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4 Ideas for Beating the “Tyranny of the Urgent”

by | Sep 4, 2019 | Change Leadership, Community, Creativity, Organizations, Ritual | 0 comments

Recently I led a team-building activity for a management team at a health care company. I led this relatively new team in creating a team ritual that would help them spread positivity among the teams they lead. We used some craft supplies and items from the recycling bin to build prototypes of a ritual. In just 20 minutes with smiles on their faces and laughter in their voices, they created some pretty fantastic mock-ups.

After presenting their ideas, they decided to have a (at-least) monthly “megaphone,” a newsletter/email that included stories of people who were doing the best at caring for their clients. An awesome idea embodied by a prototype of a megaphone they made from a recycled yogurt container. What creative fun!

Team Building: Fashioning a “megaphone” from a recycled yogurt container and ribbon.

Then the energy shifted pretty dramatically. They soon mentioned that they often have these good ideas, but they don’t execute them. They wanted to hold themselves accountable to making this good new idea. They wanted to involve even more people from the company in making this ritual come to life. But, how did they do that when there was so many other  things to do?

Their challenge is the same as most of us, I think. The “Tyranny of the Urgent” always wins. What I mean is that the crisis of the day or the most urgent task will always take the top spot on your to do list. Once you start a day in “urgency mode,” you then spend your day leapfrogging from one crisis-driven task to another.

The good news is that there are some ways to get out of this urgency game and focus your time and energy on what you really want to get done. Here’s four things that I’ve tried and tested to help me stay focused.

Time blocks. A coach of mine recently suggested this practice to me and it has worked fantastically. On my calendar, I block the time I need for regular tasks — writing, business administration, lead follow up, etc. I don’t schedule other meetings or even answer emails during this time. And, if I do need to schedule a meeting during one of the blocks, I move it to another place on my weekly schedule. Things are much more likely to get done this way. Haven’t you noticed that my blog is getting posted regularly again? I now have a time block to get it done.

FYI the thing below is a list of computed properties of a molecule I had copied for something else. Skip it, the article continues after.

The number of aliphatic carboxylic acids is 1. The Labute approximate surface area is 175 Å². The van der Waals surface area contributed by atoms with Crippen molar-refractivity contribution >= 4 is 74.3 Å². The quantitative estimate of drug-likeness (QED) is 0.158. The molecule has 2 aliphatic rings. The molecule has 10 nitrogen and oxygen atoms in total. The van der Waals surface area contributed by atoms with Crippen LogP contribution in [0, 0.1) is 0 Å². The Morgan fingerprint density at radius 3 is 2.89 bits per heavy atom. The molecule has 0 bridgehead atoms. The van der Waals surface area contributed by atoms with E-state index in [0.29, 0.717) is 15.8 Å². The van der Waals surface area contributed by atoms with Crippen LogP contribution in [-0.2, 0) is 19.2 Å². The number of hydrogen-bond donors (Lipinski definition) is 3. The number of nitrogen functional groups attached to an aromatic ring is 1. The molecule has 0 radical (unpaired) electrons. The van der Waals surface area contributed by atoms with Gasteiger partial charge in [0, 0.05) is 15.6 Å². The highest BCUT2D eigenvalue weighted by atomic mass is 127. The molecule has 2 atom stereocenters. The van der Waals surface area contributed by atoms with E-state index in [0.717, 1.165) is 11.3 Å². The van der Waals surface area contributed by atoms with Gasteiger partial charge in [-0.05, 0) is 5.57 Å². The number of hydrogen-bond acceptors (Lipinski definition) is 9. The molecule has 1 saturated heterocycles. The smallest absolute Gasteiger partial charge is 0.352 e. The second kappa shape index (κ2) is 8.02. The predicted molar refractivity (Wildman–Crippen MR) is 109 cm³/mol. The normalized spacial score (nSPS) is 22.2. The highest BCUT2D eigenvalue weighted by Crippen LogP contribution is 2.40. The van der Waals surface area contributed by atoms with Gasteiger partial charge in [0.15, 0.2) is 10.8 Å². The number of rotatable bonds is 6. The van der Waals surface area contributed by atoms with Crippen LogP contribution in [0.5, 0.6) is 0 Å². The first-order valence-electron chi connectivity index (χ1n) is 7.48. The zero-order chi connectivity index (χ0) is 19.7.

Calming/Focusing ritual. I’ve written before about how I start my day with meditation that sometimes includes a morning walk as well. I am usually far calmer and able to make better priorities if I start from a place of calm centeredness. And even if my day gets derailed by an unavoidable crisis, I am calmer in handling it.

Ignore the Squeaky Wheel. Is there a person or situation that keeps sucking time because it often erupts into a crisis? Ignore it. (If it’s not a life or death situation.) At least for an hour or two while you do your time blocked tasks for the day. Then call or email back. You might be surprised. The person(s) involved just may solve the problem themselves.

Block out a Day. Set aside a day every month or so to work on those projects or ideas that you just don’t have time during a normal day to work on. Bring your whole team. You might be surprised by the amount of creativity that emerges from a day away!

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